Scott's Story

Tissue DonorScott and his Mom, Val

Growing up, Scott shared his father's love of the outdoors. At an early age, he learned to use tools, play sports, hunt, fish, and work with his dad. He relished in vacations at camp in Tionesta, Pennsylvania, floating on the Tionesta River, sitting by the campfire, climbing to the tops of fire towers, and riding four-wheelers on well-known trails.

Scott loved thrill and adventure. His 5th grade Science Project required special permission because it involved projectiles & exhilarants. His parents accompanied him on many trips to the Emergency Department for sutures, eye injuries, steroid injection, and splints for smashed fingers throughout his adolescence. They joked that the ED was going to give him a frequent flyer pass. His dad had his hands full, trying to balance boyhood curiosity with safety.  

One 4th of July, Scott's mom, Valerie, was standing in her kitchen when she heard an explosion on the patio. Then, she saw her son fly into the house holding his right hand with shards of bony, bloody fingers protruding. "Mom, am I going to be OK? he asked, as she saw only pieces of his fingers left. The nurse in her said, "Yes, buddy! I'm going to take care of you. You're going to be OK!" Scott had decided to lite off an M80 … it was old, and the wick was short.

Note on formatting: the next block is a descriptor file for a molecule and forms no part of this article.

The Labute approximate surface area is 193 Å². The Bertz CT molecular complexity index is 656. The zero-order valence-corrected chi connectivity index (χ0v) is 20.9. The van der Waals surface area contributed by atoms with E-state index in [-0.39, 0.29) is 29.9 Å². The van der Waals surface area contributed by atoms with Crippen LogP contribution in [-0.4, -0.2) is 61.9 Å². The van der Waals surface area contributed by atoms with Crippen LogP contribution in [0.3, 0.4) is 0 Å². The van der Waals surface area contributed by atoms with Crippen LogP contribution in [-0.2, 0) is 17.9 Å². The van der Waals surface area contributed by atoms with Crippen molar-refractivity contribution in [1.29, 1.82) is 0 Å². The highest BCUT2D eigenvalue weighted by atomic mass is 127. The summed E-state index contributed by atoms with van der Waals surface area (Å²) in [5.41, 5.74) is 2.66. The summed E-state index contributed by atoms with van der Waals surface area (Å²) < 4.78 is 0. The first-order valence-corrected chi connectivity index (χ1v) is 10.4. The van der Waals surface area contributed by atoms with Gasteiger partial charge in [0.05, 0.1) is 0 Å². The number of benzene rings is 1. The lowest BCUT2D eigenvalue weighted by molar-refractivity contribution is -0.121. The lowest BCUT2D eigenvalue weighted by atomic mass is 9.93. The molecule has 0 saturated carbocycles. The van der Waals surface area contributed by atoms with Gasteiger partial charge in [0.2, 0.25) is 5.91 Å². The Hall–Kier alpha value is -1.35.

In 2017 Scott attended the First Energy Power Systems Institute at Edinboro University. He moved to Erie, Pennsylvania, and became close with the men in his small linemen program, but still made the three-hour drive home most weekends to see his family and, of course, his girlfriend. By the fall of 2018, Scott was starting his final year of college. 

Every October Scott's dad and his lifelong friends looked forward to "guys week" at camp, a time for the men to get together, hunt, laugh, play pranks on each other, and make memories. Scott came home for a visit that weekend and, on his way back stop by camp in Tionesta to see his dad and the guys. 

Scott was swept from this earth on a beautiful fall evening in October 2018 at age 19 when he took his ATV for a quick ride and lost control of the vehicle. He was returning to college and wanted to stop by camp to visit his dad and the guys. When he did not return from his ride, the men searched the woods. He had gone down over a hill, hit a tree, and died instantly. 

When Scott got his driver's license, he registered to be a donor. His generous decision has transformed the lives of many. "Because we honored Scott's wishes, his gifts blessed multiple families," said Scott's mom, Valerie. "Our painful loss has been made just a little better with the knowledge that from our loss, others have benefitted."


Scott and his family